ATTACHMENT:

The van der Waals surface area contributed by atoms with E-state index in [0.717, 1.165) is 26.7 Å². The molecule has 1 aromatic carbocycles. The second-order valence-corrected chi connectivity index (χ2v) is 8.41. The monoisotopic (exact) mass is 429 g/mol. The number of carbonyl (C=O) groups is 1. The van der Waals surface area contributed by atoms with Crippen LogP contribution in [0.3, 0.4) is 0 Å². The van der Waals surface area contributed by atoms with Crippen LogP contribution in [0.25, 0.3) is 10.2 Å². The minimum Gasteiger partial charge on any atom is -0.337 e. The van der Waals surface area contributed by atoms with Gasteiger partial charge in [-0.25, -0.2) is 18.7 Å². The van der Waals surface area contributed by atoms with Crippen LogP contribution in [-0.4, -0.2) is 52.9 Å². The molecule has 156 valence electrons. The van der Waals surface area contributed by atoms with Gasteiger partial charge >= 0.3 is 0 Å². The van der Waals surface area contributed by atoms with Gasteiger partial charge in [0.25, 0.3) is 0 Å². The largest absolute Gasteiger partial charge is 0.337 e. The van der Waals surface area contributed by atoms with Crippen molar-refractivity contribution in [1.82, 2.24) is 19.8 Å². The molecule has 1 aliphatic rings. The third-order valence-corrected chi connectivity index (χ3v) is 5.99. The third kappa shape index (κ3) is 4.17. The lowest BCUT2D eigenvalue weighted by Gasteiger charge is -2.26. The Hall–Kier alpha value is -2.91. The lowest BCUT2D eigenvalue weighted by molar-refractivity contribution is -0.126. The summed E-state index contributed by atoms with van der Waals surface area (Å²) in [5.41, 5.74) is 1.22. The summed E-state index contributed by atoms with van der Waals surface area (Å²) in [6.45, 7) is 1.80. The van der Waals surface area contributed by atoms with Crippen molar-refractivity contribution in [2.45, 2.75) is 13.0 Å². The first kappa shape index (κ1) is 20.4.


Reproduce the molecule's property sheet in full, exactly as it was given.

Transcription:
The van der Waals surface area contributed by atoms with E-state index in [0.717, 1.165) is 26.7 Å². The molecule has 1 aromatic carbocycles. The second-order valence-corrected chi connectivity index (χ2v) is 8.41. The monoisotopic (exact) mass is 429 g/mol. The number of carbonyl (C=O) groups is 1. The van der Waals surface area contributed by atoms with Crippen LogP contribution in [0.3, 0.4) is 0 Å². The van der Waals surface area contributed by atoms with Crippen LogP contribution in [0.25, 0.3) is 10.2 Å². The minimum Gasteiger partial charge on any atom is -0.337 e. The van der Waals surface area contributed by atoms with Gasteiger partial charge in [-0.25, -0.2) is 18.7 Å². The van der Waals surface area contributed by atoms with Crippen LogP contribution in [-0.4, -0.2) is 52.9 Å². The molecule has 156 valence electrons. The van der Waals surface area contributed by atoms with Gasteiger partial charge >= 0.3 is 0 Å². The van der Waals surface area contributed by atoms with Gasteiger partial charge in [0.25, 0.3) is 0 Å². The largest absolute Gasteiger partial charge is 0.337 e. The van der Waals surface area contributed by atoms with Crippen molar-refractivity contribution in [1.82, 2.24) is 19.8 Å². The molecule has 1 aliphatic rings. The third-order valence-corrected chi connectivity index (χ3v) is 5.99. The third kappa shape index (κ3) is 4.17. The lowest BCUT2D eigenvalue weighted by Gasteiger charge is -2.26. The Hall–Kier alpha value is -2.91. The lowest BCUT2D eigenvalue weighted by molar-refractivity contribution is -0.126. The summed E-state index contributed by atoms with van der Waals surface area (Å²) in [5.41, 5.74) is 1.22. The summed E-state index contributed by atoms with van der Waals surface area (Å²) in [6.45, 7) is 1.80. The van der Waals surface area contributed by atoms with Crippen molar-refractivity contribution in [2.45, 2.75) is 13.0 Å². The first kappa shape index (κ1) is 20.4.